Game Theory

As easy as one, two, three


This article is from 2007.

In Slope, Pamela Carter’s 2006 writing debut, the audience peered down, godlike, on the messy sexual relationship between Arthur Rimbaud and Paul Verlaine. This year, working with Croatian co-writer Selma Dimitrijevic, she’s examining the mathematics of human interaction.

‘It all stems from game theory, which predicts the outcome of a given situation based on possible actions taken by any of the people involved.

We’re fascinated by the concept of a truel – a fight to the death between three rather than two people. It just seemed so elegant; especially against game theory law which states that in a conflict, people will always act rationally and out of self interest.’

Continuing that mathematical elegance, Dimitrijevic and Carter created three situations in which three people (played by the same cast of three) explore the possible permutations of conflict resolution. ‘It’s all about trying to predict other actions,’ says Dimitrijevic, ‘so you can always play the best possible hand.’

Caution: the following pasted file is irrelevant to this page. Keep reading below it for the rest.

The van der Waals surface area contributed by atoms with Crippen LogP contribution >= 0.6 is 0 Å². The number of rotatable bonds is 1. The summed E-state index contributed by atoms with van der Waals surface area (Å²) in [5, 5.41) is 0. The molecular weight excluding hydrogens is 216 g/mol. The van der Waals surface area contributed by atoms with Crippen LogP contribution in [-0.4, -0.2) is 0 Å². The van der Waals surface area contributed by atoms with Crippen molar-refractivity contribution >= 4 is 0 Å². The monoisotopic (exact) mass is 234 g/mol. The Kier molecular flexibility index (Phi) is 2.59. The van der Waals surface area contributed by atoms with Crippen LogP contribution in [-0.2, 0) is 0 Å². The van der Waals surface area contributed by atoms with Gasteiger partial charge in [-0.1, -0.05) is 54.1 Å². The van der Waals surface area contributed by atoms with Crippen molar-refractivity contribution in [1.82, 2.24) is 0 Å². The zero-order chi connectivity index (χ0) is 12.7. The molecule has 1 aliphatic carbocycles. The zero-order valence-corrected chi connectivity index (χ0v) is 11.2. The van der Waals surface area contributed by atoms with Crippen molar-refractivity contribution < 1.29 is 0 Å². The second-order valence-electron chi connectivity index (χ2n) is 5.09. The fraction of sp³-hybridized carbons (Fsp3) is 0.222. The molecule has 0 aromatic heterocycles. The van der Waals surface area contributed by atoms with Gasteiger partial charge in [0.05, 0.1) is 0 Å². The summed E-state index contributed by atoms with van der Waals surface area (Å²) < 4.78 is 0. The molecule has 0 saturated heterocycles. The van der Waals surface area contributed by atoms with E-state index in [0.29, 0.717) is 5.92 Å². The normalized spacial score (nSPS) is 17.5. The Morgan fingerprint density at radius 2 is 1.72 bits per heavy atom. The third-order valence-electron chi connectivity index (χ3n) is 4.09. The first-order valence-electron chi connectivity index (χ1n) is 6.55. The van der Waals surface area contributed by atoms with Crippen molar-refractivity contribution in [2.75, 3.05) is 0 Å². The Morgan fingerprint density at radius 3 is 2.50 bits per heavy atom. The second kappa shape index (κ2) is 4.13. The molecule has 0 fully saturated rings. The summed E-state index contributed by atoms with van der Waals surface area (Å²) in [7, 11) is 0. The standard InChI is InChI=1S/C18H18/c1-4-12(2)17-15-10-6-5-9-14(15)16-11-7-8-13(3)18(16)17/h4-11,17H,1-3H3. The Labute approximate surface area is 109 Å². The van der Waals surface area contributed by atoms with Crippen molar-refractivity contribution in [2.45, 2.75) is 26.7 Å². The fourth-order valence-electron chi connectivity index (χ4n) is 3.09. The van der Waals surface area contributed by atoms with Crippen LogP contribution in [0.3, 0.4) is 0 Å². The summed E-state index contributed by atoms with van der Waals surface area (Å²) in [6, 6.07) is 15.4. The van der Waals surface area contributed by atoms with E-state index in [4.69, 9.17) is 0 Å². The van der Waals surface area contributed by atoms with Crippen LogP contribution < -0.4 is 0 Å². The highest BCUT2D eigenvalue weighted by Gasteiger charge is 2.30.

Traverse, 228 1404, 15–25 Aug (not 20), times vary, £14 (£10). Preview 14 Aug, 11.30am, £10 (£5).

This article is from 2007.

Game Theory

  • 2 stars

New play in three parts about the conflict between the desire to win and the need for reconciliation. There's a strong cast, but the production is static and ultimately quite boring.


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